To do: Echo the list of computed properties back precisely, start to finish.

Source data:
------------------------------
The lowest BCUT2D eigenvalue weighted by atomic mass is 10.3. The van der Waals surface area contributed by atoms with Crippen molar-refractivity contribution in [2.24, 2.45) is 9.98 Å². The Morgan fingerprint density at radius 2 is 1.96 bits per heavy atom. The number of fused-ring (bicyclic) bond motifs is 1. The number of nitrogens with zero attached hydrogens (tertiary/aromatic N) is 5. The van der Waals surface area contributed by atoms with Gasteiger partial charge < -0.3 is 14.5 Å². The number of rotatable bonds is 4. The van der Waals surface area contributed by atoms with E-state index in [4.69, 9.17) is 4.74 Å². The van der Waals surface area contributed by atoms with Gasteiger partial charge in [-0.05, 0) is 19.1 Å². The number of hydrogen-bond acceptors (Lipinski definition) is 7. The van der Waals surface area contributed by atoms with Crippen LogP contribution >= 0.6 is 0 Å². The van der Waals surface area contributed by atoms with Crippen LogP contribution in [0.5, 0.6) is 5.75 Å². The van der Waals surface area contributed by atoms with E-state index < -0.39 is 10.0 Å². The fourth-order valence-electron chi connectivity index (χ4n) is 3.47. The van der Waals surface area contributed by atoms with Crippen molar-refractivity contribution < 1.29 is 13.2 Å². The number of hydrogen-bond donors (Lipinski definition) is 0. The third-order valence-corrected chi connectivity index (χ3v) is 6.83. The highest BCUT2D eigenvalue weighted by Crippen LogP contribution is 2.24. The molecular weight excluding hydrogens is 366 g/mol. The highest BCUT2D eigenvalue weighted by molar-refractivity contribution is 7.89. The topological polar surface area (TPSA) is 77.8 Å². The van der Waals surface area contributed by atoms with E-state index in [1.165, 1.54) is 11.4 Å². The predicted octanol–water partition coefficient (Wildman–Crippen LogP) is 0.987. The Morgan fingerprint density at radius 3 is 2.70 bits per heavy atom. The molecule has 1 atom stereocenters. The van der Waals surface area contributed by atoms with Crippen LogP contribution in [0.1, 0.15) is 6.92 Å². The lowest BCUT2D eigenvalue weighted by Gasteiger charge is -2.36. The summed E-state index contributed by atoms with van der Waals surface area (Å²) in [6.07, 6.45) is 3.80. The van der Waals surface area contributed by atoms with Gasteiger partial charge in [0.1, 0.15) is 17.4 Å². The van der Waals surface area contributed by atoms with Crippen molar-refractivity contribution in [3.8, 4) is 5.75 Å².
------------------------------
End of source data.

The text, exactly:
The lowest BCUT2D eigenvalue weighted by atomic mass is 10.3. The van der Waals surface area contributed by atoms with Crippen molar-refractivity contribution in [2.24, 2.45) is 9.98 Å². The Morgan fingerprint density at radius 2 is 1.96 bits per heavy atom. The number of fused-ring (bicyclic) bond motifs is 1. The number of nitrogens with zero attached hydrogens (tertiary/aromatic N) is 5. The van der Waals surface area contributed by atoms with Gasteiger partial charge < -0.3 is 14.5 Å². The number of rotatable bonds is 4. The van der Waals surface area contributed by atoms with E-state index in [4.69, 9.17) is 4.74 Å². The van der Waals surface area contributed by atoms with Gasteiger partial charge in [-0.05, 0) is 19.1 Å². The number of hydrogen-bond acceptors (Lipinski definition) is 7. The van der Waals surface area contributed by atoms with Crippen LogP contribution >= 0.6 is 0 Å². The van der Waals surface area contributed by atoms with Crippen LogP contribution in [0.5, 0.6) is 5.75 Å². The van der Waals surface area contributed by atoms with E-state index < -0.39 is 10.0 Å². The fourth-order valence-electron chi connectivity index (χ4n) is 3.47. The van der Waals surface area contributed by atoms with Crippen molar-refractivity contribution < 1.29 is 13.2 Å². The number of hydrogen-bond donors (Lipinski definition) is 0. The third-order valence-corrected chi connectivity index (χ3v) is 6.83. The highest BCUT2D eigenvalue weighted by Crippen LogP contribution is 2.24. The molecular weight excluding hydrogens is 366 g/mol. The highest BCUT2D eigenvalue weighted by molar-refractivity contribution is 7.89. The topological polar surface area (TPSA) is 77.8 Å². The van der Waals surface area contributed by atoms with E-state index in [1.165, 1.54) is 11.4 Å². The predicted octanol–water partition coefficient (Wildman–Crippen LogP) is 0.987. The Morgan fingerprint density at radius 3 is 2.70 bits per heavy atom. The molecule has 1 atom stereocenters. The van der Waals surface area contributed by atoms with Crippen LogP contribution in [0.1, 0.15) is 6.92 Å². The lowest BCUT2D eigenvalue weighted by Gasteiger charge is -2.36. The summed E-state index contributed by atoms with van der Waals surface area (Å²) in [6.07, 6.45) is 3.80. The van der Waals surface area contributed by atoms with Gasteiger partial charge in [0.1, 0.15) is 17.4 Å². The van der Waals surface area contributed by atoms with Crippen molar-refractivity contribution in [3.8, 4) is 5.75 Å².